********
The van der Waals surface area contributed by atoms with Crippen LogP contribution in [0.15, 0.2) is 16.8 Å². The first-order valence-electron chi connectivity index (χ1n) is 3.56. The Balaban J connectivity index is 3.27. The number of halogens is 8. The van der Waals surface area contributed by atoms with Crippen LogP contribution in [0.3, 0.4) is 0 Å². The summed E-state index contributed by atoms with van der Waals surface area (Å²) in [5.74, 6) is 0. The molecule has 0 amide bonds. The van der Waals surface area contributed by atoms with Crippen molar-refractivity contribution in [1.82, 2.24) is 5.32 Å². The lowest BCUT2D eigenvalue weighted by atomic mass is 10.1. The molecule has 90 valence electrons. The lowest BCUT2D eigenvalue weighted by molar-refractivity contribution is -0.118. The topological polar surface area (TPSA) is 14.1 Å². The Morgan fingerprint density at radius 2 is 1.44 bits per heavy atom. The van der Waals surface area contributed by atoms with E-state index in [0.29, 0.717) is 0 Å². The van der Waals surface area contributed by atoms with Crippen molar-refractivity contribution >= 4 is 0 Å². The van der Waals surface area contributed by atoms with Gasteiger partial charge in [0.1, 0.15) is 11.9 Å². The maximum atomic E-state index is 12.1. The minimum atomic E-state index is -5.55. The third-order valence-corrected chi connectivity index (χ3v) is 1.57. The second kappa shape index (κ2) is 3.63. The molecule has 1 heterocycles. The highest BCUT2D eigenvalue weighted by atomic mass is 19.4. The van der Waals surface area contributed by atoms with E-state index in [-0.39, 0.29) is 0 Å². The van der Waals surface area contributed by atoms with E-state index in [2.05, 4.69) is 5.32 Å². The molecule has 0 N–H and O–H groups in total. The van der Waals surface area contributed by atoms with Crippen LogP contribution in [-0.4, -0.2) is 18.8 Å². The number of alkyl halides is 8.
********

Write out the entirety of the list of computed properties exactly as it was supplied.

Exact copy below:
The van der Waals surface area contributed by atoms with Crippen LogP contribution in [0.15, 0.2) is 16.8 Å². The first-order valence-electron chi connectivity index (χ1n) is 3.56. The Balaban J connectivity index is 3.27. The number of halogens is 8. The van der Waals surface area contributed by atoms with Crippen LogP contribution in [0.3, 0.4) is 0 Å². The summed E-state index contributed by atoms with van der Waals surface area (Å²) in [5.74, 6) is 0. The molecule has 0 amide bonds. The van der Waals surface area contributed by atoms with Crippen molar-refractivity contribution in [1.82, 2.24) is 5.32 Å². The lowest BCUT2D eigenvalue weighted by atomic mass is 10.1. The molecule has 90 valence electrons. The lowest BCUT2D eigenvalue weighted by molar-refractivity contribution is -0.118. The topological polar surface area (TPSA) is 14.1 Å². The Morgan fingerprint density at radius 2 is 1.44 bits per heavy atom. The van der Waals surface area contributed by atoms with E-state index in [0.29, 0.717) is 0 Å². The van der Waals surface area contributed by atoms with Crippen molar-refractivity contribution >= 4 is 0 Å². The van der Waals surface area contributed by atoms with Gasteiger partial charge in [0.1, 0.15) is 11.9 Å². The maximum atomic E-state index is 12.1. The minimum atomic E-state index is -5.55. The third-order valence-corrected chi connectivity index (χ3v) is 1.57. The second kappa shape index (κ2) is 3.63. The molecule has 1 heterocycles. The highest BCUT2D eigenvalue weighted by atomic mass is 19.4. The van der Waals surface area contributed by atoms with E-state index in [-0.39, 0.29) is 0 Å². The van der Waals surface area contributed by atoms with E-state index in [2.05, 4.69) is 5.32 Å². The molecule has 0 N–H and O–H groups in total. The van der Waals surface area contributed by atoms with Crippen LogP contribution in [-0.4, -0.2) is 18.8 Å². The number of alkyl halides is 8.